The adoption of an official language for the Indian Republic was a hotly debated issue during the framing of the Indian Constitution after India’s independence from the United Kingdom. After an exhaustive and divisive debate, Hindi was adopted as the official language of India with English continuing as an associate official language for a period of fifteen years, after which Hindi would become the sole official language. The new Constitution came into effect on 26 January 1950. Efforts by the Indian Government to make Hindi the sole official language after 1965 was not acceptable to many non-Hindi Indian states, who wanted the continued use of English. The Dravida Munnetra Kazhagam (DMK), a descendant of Dravidar Kazhagam, led the opposition to Hindi.
To allay their fears, Prime Minister Jawaharlal Nehru enacted the Official Languages Act in 1963 to ensure the continuing use of English beyond 1965. The text of the Act did not satisfy the DMK and increased their skepticism that his assurances might not be honored by future administrations.
As the day (26 January 1965) of switching over to Hindi as sole official language approached, the anti-Hindi movement gained momentum in Madras State with increased support from college students. On 25 January, a full-scale riot broke out in the southern city of Madurai, sparked off by a minor altercation between agitating students and Congress party members. The riots spread all over Madras State, continued unabated for the next two months, and were marked by acts of violence, arson, looting, police firing and lathi charges. The Congress Government of the Madras State called in paramilitary forces to quell the agitation; their involvement resulted in the deaths of about seventy persons (by official estimates) including two policemen. To calm the situation, Indian Prime Minister Lal Bahadur Shastri gave assurances that English would continue to be used as the official language as long as the non-Hindi speaking states wanted. The riots subsided after Shastri’s assurance, as did the student agitation.
The agitations of 1965 led to major political changes in the state. The DMK won the 1967 assembly election and the Congress Party never managed to recapture power in the state since then. The Official Languages Act was eventually amended in 1967 by the Congress Government headed by Indira Gandhi to guarantee the indefinite use of Hindi and English as official languages. This effectively ensured the current “virtual indefinite policy of bilingualism” of the Indian Republic. There were also two similar (but smaller) agitations in 1968 and 1986 which had varying degrees of success.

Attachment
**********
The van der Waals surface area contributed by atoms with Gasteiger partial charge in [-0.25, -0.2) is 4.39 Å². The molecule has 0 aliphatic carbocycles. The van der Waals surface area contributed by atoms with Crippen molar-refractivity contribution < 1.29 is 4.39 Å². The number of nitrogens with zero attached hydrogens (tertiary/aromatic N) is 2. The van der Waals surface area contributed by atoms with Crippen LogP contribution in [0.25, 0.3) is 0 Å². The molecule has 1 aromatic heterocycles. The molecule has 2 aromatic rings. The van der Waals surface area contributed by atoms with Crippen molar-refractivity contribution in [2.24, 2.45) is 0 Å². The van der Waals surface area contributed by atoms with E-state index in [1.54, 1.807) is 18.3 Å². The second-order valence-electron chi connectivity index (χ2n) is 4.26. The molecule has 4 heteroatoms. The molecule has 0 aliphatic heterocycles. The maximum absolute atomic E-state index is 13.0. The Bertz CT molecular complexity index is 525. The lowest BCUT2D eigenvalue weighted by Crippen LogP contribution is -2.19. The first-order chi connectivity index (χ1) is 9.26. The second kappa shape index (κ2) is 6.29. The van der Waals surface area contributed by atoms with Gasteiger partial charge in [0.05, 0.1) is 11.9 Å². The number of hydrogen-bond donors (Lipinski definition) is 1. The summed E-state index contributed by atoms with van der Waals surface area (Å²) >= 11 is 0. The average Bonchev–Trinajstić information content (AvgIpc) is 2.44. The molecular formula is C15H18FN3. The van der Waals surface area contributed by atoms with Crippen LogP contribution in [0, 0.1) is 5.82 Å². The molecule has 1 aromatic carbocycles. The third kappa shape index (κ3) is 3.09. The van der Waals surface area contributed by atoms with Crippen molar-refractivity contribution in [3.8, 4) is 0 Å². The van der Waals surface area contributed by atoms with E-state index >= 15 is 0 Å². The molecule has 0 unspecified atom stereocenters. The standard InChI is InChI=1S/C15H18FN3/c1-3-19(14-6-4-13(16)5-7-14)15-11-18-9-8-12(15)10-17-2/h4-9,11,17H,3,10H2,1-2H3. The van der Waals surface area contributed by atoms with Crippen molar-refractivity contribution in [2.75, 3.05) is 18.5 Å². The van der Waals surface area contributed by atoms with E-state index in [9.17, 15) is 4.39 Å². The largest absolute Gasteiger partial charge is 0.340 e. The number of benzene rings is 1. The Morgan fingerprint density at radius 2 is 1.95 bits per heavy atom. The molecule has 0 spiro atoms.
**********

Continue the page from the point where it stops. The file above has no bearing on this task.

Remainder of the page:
In 2014, the Home Ministry ordered that “government employees and officials of all ministries, departments, corporations or banks, who have made official accounts on social networking sites should use Hindi, or both Hindi and English but give priority to Hindi”. This move was immediately opposed by all the political parties in Tamil Nadu. Terming the move on use of Hindi as being “against letter and spirit” of the Official Languages Act the Tamil Nadu Chief Minister Jayalalithaa cautioned that this direction may “cause disquiet to the people of Tamil Nadu who are very proud of and passionate about their linguistic heritage,” and asked the Prime Minister of India to suitably modify the instructions to ensure that English was the language of communication on social media.
As per federal system, every language in India is national. Tamil is as important as Hindi or any other Indian language.
The Modi government that now feels comfortable with secured majority in both Houses of Parliament for the first time in its political history should comprehend the predicament of and apprehensions by the Tamils and Tamil state over other languages being pushed into curriculum of schools or colleges in the state.
Of course, RSS and BJP are deadly seeking to impose their will on the nation just because they have own elections, while people voted for them in order to avoid the corrupt Congress and in the absence any credible national opposition.
Central government, which has failed time and again, should stop trying to create problems of the unity of the nation.
While smartness may not be a bad idea, over smartness on the part of the federal government in imposing its pet hidden agenda would have devastating consequences for the nation, its real integrity beyond the official declarations.
End linguistic mischief!